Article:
President of Long Beach Harbor Commission ousted by City Council
The Long Beach City Council removed a key member of its harbor board Tuesday evening in an unprecedented move that leaves the port with two vacancies in top leadership positions.
On a 6-3 vote, council members approved Mayor Bob Foster’s recommendation to fire Thomas Fields, the embattled president of the Long Beach Harbor Commission.
His ouster comes at a critical point, when the Port of Long Beach is overseeing billions of dollars in improvements while it continues to search for an executive director.
It also marks the first firing of a city appointee without cause since 2007, when a voter-approved charter amendment gave the mayor increased powers, including the ability to remove commissioners and board members with a two-thirds vote of the council.
Before that amendment, only the City Council could remove appointees for specific reasons such as incompetence or malfeasance.
Fields, appointed by the mayor in 2009 and elected president in June, has clashed with Foster in recent years, most notably over the commissioner’s port-related travel expenses and his failed plan to relocate harbor headquarters to the World Trade Center in downtown Long Beach -- a plan the mayor called “a bad deal” for the city.
Foster again raised those issues Tuesday in an address to the council.
“Mr. Fields has been immune to suggestions or advice and is often dismissive,” Foster said. “I have no confidence that he can lead the port, or appropriately weigh broader city concerns in harbor department actions.”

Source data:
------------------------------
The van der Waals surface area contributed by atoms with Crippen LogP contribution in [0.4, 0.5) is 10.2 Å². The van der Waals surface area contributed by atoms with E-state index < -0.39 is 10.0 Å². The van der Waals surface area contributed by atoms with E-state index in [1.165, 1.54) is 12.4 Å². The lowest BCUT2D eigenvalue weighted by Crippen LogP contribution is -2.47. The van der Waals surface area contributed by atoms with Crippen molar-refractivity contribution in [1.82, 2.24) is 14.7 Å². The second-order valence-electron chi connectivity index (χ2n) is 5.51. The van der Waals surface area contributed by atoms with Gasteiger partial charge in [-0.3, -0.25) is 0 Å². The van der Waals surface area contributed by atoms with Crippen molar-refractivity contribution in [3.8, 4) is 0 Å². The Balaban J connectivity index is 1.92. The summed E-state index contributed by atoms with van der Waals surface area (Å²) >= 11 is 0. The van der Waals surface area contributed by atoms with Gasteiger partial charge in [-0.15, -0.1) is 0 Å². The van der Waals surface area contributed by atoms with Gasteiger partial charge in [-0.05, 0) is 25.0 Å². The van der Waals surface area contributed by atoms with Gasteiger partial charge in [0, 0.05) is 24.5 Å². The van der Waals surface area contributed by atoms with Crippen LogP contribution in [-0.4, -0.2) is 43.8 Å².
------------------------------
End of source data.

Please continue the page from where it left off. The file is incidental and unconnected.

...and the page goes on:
Fields defended his record, and urged the council to delay action until a city auditor’s report examining port travel expenses is released early next year.
“Every decision I’ve made as a member of this commission has been based on what’s best for the port and the city,” Fields said, arguing that trips abroad helped bring business to the port.
Fields traveled on eight of the 12 international trips taken by harbor commissioners between October 2011 and June 2013. His fellow commissioners traveled on four to five international trips each.
He also stated that his removal could “chill the honest discussion of ideas” in city government.
“Never before has a mayor removed anyone for a difference of opinion, and that’s what we’re faced with here,” Fields said.
Dozens of supporters, including two port industry groups, spoke in Fields’ defense during a discussion that lasted more than an hour.
Councilman Al Austin called the move “unjust” and “an embarrassment” to the city that would bring instability to the port. Austin, along with Councilwoman Gerrie Schipske and Councilman Steven Neal, voted against Fields’ removal.
“I felt what happened last night was very unprofessional,” Schipske said in a telephone interview Wednesday, calling the mayor’s statements “inappropriate.”
“I’m hoping we can move forward because the port is such an economic engine in this region and our city,” Schipske said.
Neither the mayor nor Fields could be reached for comment.
The stories shaping California
Get up to speed with our Essential California newsletter, sent six days a week.
You may occasionally receive promotional content from the Los Angeles Times.